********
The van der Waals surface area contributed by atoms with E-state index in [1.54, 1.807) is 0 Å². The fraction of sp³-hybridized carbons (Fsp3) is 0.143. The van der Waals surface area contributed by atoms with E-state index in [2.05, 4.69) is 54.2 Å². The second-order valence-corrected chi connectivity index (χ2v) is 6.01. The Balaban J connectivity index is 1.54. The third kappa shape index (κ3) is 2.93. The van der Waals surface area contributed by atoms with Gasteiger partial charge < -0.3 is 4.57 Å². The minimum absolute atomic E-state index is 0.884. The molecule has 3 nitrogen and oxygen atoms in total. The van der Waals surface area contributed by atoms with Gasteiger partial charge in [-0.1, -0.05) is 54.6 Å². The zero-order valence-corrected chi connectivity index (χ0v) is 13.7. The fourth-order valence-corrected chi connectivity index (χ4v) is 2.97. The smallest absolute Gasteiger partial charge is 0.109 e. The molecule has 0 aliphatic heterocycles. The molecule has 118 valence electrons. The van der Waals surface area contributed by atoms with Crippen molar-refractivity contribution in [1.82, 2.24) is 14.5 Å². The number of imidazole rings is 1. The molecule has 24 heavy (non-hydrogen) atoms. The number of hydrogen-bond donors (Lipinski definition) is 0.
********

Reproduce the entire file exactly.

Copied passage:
The van der Waals surface area contributed by atoms with E-state index in [1.54, 1.807) is 0 Å². The fraction of sp³-hybridized carbons (Fsp3) is 0.143. The van der Waals surface area contributed by atoms with E-state index in [2.05, 4.69) is 54.2 Å². The second-order valence-corrected chi connectivity index (χ2v) is 6.01. The Balaban J connectivity index is 1.54. The third kappa shape index (κ3) is 2.93. The van der Waals surface area contributed by atoms with Gasteiger partial charge < -0.3 is 4.57 Å². The minimum absolute atomic E-state index is 0.884. The molecule has 3 nitrogen and oxygen atoms in total. The van der Waals surface area contributed by atoms with Gasteiger partial charge in [-0.1, -0.05) is 54.6 Å². The zero-order valence-corrected chi connectivity index (χ0v) is 13.7. The fourth-order valence-corrected chi connectivity index (χ4v) is 2.97. The smallest absolute Gasteiger partial charge is 0.109 e. The molecule has 0 aliphatic heterocycles. The molecule has 118 valence electrons. The van der Waals surface area contributed by atoms with Crippen molar-refractivity contribution in [1.82, 2.24) is 14.5 Å². The number of imidazole rings is 1. The molecule has 24 heavy (non-hydrogen) atoms. The number of hydrogen-bond donors (Lipinski definition) is 0.